Simple Concept

Partnership flips are a simple concept. Tax benefits can only be claimed by the owner of a project. Partnerships offer flexibility in how economic returns can be shared by the partners. A developer finds an investor who can use the tax benefits. The two of them own the project as partners through a partnership.

All wind deals and about 80% of solar deals are yield-based flip transactions.

In the typical such transaction, the partnership allocates 99% of income, loss and tax credits to the tax equity investor until it reaches a target yield. Cash is shared in a different ratio. After the yield is reached, the investor’s share of everything drops to 5% and the developer has an option to buy the investor’s remaining interest.

The typical structure is shown in Figure 1.

Figure 1: Basic Yield Flip

Basic Yield Flip by Norton Rose Fulbright

Developers like partnership flips because they get back 95% of the project without having to pay anything for it.

In some deals, the investor takes as little as 2.5% of the cash after the flip, but this is uncommon.

The sponsor call option is usually for fair market value, although the IRS allows a fixed price that is a good faith estimate at inception of what the value will be when the option is exercised. Some developers require the investor to pay enough to avoid a book loss on sale. Sometimes the option can be exercised before the flip, but not before five years have run after the project is placed in service. Any option before the flip must pay the investor enough at a minimum to get the investor to its target yield.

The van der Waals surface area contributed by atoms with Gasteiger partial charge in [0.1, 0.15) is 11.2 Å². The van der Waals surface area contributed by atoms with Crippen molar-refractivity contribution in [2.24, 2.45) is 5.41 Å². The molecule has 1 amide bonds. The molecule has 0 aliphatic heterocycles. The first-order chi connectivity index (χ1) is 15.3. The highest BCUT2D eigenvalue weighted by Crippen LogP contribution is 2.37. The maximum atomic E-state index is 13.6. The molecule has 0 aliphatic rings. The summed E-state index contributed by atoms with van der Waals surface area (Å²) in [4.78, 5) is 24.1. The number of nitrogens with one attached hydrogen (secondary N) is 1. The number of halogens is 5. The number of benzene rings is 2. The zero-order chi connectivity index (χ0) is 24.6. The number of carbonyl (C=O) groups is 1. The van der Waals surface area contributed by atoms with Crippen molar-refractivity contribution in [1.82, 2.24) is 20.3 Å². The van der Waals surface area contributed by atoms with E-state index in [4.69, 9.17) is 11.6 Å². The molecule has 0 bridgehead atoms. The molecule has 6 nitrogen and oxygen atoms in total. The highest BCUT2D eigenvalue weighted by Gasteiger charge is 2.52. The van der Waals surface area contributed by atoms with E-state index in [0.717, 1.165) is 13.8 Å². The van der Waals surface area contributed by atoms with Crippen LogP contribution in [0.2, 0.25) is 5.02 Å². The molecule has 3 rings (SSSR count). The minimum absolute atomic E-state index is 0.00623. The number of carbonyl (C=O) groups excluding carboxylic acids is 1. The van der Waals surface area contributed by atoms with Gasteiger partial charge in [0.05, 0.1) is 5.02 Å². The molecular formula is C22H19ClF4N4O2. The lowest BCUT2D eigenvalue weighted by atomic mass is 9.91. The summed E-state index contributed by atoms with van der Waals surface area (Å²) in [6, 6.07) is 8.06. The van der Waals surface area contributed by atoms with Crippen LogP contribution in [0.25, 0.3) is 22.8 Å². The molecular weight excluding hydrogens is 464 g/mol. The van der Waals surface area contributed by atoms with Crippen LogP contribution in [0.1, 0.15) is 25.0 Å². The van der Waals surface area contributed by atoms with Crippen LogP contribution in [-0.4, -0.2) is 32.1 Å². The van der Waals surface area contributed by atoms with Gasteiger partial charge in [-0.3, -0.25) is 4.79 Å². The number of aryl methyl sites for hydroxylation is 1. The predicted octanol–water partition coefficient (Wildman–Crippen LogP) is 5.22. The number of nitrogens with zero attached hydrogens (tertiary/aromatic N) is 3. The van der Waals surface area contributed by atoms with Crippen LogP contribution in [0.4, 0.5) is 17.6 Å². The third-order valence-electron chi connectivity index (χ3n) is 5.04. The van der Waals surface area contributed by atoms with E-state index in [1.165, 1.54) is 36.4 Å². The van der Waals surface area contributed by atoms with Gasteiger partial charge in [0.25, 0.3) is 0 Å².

The developer retains day-to-day control over the project. A list of major decisions requires consent from the tax equity investor. In some deals, the list is shorter after the flip.

Many investors use hypothetical liquidation book value, or “HLBV,” accounting to account for their investments. This requires tracking what the investor would receive at each year end if the partnership liquidated. The difference in amount from one year to the next is added or subtracted from earnings.

The Internal Revenue Service published guidelines in 2007 for partnership flip transactions. The guidelines are in Revenue Procedure 2007-65. Some revisions were made two years later in Announcement 2009-69. Most transactions remain within the guidelines.